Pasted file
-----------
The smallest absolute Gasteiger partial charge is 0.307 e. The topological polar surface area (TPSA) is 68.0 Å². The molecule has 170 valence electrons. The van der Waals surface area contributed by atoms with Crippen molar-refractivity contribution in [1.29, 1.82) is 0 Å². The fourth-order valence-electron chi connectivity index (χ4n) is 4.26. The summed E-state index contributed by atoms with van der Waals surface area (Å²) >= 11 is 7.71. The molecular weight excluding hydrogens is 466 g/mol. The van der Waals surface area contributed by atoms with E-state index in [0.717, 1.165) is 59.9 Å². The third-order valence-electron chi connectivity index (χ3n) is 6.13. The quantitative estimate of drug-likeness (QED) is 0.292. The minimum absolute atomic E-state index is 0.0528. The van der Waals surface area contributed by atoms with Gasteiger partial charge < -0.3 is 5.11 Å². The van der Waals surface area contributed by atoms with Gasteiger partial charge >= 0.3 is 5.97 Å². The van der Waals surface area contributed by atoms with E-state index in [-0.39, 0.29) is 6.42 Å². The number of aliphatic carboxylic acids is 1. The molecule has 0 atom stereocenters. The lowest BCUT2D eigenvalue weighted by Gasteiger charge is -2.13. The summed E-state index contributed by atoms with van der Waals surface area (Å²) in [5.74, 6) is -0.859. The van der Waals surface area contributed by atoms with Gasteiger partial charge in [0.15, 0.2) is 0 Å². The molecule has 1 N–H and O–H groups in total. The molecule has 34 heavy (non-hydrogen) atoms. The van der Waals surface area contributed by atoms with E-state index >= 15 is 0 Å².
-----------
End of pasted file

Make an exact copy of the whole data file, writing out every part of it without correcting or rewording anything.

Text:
The smallest absolute Gasteiger partial charge is 0.307 e. The topological polar surface area (TPSA) is 68.0 Å². The molecule has 170 valence electrons. The van der Waals surface area contributed by atoms with Crippen molar-refractivity contribution in [1.29, 1.82) is 0 Å². The fourth-order valence-electron chi connectivity index (χ4n) is 4.26. The summed E-state index contributed by atoms with van der Waals surface area (Å²) >= 11 is 7.71. The molecular weight excluding hydrogens is 466 g/mol. The van der Waals surface area contributed by atoms with E-state index in [0.717, 1.165) is 59.9 Å². The third-order valence-electron chi connectivity index (χ3n) is 6.13. The quantitative estimate of drug-likeness (QED) is 0.292. The minimum absolute atomic E-state index is 0.0528. The van der Waals surface area contributed by atoms with Gasteiger partial charge < -0.3 is 5.11 Å². The van der Waals surface area contributed by atoms with Gasteiger partial charge >= 0.3 is 5.97 Å². The van der Waals surface area contributed by atoms with E-state index in [-0.39, 0.29) is 6.42 Å². The number of aliphatic carboxylic acids is 1. The molecule has 0 atom stereocenters. The lowest BCUT2D eigenvalue weighted by Gasteiger charge is -2.13. The summed E-state index contributed by atoms with van der Waals surface area (Å²) in [5.74, 6) is -0.859. The van der Waals surface area contributed by atoms with Gasteiger partial charge in [0.15, 0.2) is 0 Å². The molecule has 1 N–H and O–H groups in total. The molecule has 34 heavy (non-hydrogen) atoms. The van der Waals surface area contributed by atoms with E-state index >= 15 is 0 Å².